The max-out method spurs greater strength and muscle growth.

Multijoint Maximizers

Here are some of the best exercises and their corresponding bodyparts that do well with the max-out intensity technique.

Quads/Glutes: Leg Press, Smith-Machine Squat

Hamstrings: Romanian Deadlift

Back: Smith-Machine Barbell Row (over and underhand grip)

Chest: Smith-Machine Bench Press (flat or incline bench)

Shoulders: Smith-Machine Overhead Press

Triceps: Machine Dip, Smith-Machine Close-Grip Bench Press

Constructing Your Workout

While the schematic may seem a bit daunting, it’s actually pretty easy to use when building your own max-out bodypart workouts. For additional reference of what should constitute your 90% 1RM exercise, refer to the “Multijoint Maximizers” chart above.

Finish the remainder of your body-part workout, doing the normal number of reps for each set. Note that you should reduce the number of total sets for the bodypart to account for stress placed on your neural bed by the max-out portion of the bodypart workout.

While there are numerous ways of incorporating PAP into your weight training, Peña explains one method that’s especially effective for stimulating muscle growth: the max-out method. He notes: “After warm-ups, your first set should be a single rep performed with approximately 90% of your one-rep max [1RM]. Next, rest for as long as five minutes to ensure that you’re fully recovered.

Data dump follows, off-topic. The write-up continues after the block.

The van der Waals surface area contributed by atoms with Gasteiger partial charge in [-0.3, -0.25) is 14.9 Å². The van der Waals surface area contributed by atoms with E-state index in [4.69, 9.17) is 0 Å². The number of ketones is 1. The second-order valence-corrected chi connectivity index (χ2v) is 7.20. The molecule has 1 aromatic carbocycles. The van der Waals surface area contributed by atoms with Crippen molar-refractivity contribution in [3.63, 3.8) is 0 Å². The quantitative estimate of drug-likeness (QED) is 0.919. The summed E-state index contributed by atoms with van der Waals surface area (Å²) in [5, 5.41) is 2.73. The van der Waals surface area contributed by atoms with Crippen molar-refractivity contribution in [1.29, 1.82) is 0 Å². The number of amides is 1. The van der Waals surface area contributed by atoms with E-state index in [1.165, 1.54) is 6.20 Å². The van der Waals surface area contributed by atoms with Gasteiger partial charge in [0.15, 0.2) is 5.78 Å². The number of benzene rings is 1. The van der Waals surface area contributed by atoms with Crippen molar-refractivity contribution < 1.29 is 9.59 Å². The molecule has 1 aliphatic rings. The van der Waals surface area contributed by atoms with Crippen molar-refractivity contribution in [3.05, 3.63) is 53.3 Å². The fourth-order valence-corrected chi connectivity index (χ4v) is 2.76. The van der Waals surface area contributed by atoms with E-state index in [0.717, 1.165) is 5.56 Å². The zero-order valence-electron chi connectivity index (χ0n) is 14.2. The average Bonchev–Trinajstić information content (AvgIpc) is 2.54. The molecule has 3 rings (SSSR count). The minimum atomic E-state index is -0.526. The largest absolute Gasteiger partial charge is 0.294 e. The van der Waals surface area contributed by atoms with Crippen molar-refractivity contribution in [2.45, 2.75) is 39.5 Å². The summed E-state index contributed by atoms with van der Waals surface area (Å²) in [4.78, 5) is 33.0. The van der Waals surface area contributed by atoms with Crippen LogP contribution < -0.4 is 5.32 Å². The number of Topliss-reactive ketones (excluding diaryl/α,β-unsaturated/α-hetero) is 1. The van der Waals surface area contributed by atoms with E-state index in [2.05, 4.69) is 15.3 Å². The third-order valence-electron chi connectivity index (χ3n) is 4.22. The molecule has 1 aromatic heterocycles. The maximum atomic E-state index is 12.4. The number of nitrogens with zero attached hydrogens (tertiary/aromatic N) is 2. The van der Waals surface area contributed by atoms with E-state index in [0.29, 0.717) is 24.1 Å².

“Then you should do the second set of the same exercise — using a weight that’s approximately 80% of your 1RM — something with which you can usually get about eight reps. You push this set to failure; you should be able to eke out 1–2 reps more than if you hadn’t preceded this set with the post-activation potentiaton heavy set. After another lengthy rest, you can then repeat this sequence.”

Go Multijoint

The max-out method is going to be most effective with those lifts on which you can pack on the most plates, so favor multijoint, bilateral exercises like leg presses and overhead presses rather than doing, say, one-arm triceps pressdowns (one joint, unilateral). Instead, for your triceps max-out lift, choose close-grip bench presses (two joints, bilateral). Furthermore, to make certain you can move the greatest amount of iron when using this approach, do your max-out sets first for a bodypart before fatigue levels have set in. After completing max-out sets, follow them with regular sets of 8–12 reps on isolation and compound exercises.

Warm Up — It’s Crucial

Safety should always be your paramount concern, so warm up thoroughly before your one-rep max-out set. By using 90% of your maximum, the weight you push should be something with which you can get a relatively easy single, but use a spotter whenever necessary. Maintain strict form, and do just one rep even if you feel you can get another (because it’s the set after this one that really counts!). This isn’t the time to extend beyond that one rep with additional forced reps or to incorporate other intensity techniques. This is your “one-and-done” set. The second set is to failure.